Date: January 1, 1998
Partner: UNT Libraries Government Documents Department

The Energy-Related Inventions Program: Evaluation challenges and solutions

Description: This paper describes results of evaluation of the Energy-Related Inventions Program (ERIP), focusing on the methodological challenges faced by the evaluators and solutions implemented. Operated jointly by US DOE and NIST, ERIP is one of the longest running commercialization assistance programs in US. The evaluation suggest that ERIP is a cost-effective federal investment. By the end of 1994, 24% of ERIP technologies had entered the market, producing total cumulative sales of $961 million (1994 dollars). With $124 million in program appropriations 1975-94, ERIP has an 8:1 return. At least 757 job-years were directly supported by ERIP technologies in 1994, and 6, 646 job-years of employment have been created over the past decade. The sales and employment supported by ERIP technologies are associated with $4.4 million in 1994 federal tax returns. Many issues must be addressed to fairly appraise public investments in technology commercialization programs, such as the need to track the program participants for extended periods, complexities in accounting for spinoff technologies, determining the validity of program evaluations, and dealing with performance data that are dominated by a small number of highly successful technologies.
Date: December 31, 1996
Creator: Brown, M.A.
Partner: UNT Libraries Government Documents Department

A Case for Government-Industry Partnerships

Description: Government-industry partnerships are necessary for small businesses to successfully launch new and innovative ideas into the market place. Small businesses, the cornerstone for economic job creation, expansion and retention, is hampered with the need to fund new and innovative technologies from profits which generally occur in a cyclic manner. This cyclic funding leads to ramp ups and development during profitable years, and delays and abeyance during years of downturn. Government-industry partnerships directly addresses this problem by offering funding assistance in the form of resources eliminating the ''peaks and valleys'' of development. This paper will detail a case study of this type of assistance.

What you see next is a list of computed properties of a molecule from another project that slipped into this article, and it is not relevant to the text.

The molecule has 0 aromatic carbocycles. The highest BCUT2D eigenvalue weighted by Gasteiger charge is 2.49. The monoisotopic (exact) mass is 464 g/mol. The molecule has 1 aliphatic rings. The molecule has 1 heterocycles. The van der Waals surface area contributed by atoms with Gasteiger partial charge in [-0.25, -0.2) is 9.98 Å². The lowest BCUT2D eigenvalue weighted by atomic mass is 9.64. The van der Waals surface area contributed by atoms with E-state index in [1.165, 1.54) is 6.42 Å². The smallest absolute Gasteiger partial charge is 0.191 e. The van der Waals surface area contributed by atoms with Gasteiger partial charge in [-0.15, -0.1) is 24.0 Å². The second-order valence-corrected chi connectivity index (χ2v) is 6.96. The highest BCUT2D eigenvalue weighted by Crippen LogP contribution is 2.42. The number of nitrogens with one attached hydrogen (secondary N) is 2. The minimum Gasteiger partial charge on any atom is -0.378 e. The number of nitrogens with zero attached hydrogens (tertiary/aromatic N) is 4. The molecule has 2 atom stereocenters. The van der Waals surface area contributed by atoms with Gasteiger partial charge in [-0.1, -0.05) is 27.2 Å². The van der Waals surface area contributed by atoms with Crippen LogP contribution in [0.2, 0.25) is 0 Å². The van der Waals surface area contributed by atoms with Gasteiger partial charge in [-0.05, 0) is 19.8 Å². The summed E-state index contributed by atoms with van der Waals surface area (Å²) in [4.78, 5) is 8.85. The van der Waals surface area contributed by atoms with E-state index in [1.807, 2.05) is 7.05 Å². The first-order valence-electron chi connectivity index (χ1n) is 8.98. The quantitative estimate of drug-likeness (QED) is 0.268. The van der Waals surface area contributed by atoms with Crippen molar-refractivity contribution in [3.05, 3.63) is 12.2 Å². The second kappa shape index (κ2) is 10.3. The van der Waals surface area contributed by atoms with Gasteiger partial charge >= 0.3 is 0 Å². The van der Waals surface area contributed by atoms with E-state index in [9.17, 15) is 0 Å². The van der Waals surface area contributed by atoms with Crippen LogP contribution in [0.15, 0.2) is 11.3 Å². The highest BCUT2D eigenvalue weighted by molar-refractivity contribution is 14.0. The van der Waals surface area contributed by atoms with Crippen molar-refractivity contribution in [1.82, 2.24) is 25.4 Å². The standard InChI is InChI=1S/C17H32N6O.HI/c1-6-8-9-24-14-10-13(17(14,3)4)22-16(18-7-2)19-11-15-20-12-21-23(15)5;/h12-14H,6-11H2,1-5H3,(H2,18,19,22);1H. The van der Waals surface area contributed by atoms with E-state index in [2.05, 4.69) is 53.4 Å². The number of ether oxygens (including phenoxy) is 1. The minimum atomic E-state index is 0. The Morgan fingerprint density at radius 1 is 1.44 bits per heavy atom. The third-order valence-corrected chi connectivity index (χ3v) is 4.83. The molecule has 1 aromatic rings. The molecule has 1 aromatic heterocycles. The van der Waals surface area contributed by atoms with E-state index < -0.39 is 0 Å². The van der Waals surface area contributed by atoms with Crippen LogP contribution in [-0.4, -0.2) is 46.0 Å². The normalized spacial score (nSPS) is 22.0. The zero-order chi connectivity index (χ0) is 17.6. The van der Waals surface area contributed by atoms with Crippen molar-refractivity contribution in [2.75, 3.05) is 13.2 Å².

Date: April 26, 1999
Creator: Purgert, Robert M.
Partner: UNT Libraries Government Documents Department

Small Business Innovation Research. Abstracts of Phase I awards, 1999

Description: This booklet presents technical abstracts of Phase I awards made in Fiscal Year (FY) 1999 under the DOE Small Business Innovation Research (SBIR) program. SBIR research explores innovative concepts in important technological and scientific areas that can lead to valuable new technology and products. The work described in the abstracts is novel, high-risk research, but the benefits will also be potentially high if the objectives are met. Brief comments on the potential applications, as described by the awardee, are given after each abstract. Individuals and organizations, including venture capital and larger industrial firms, with an interest in the research described in any of the abstracts are encouraged to contact the appropriate small business directly.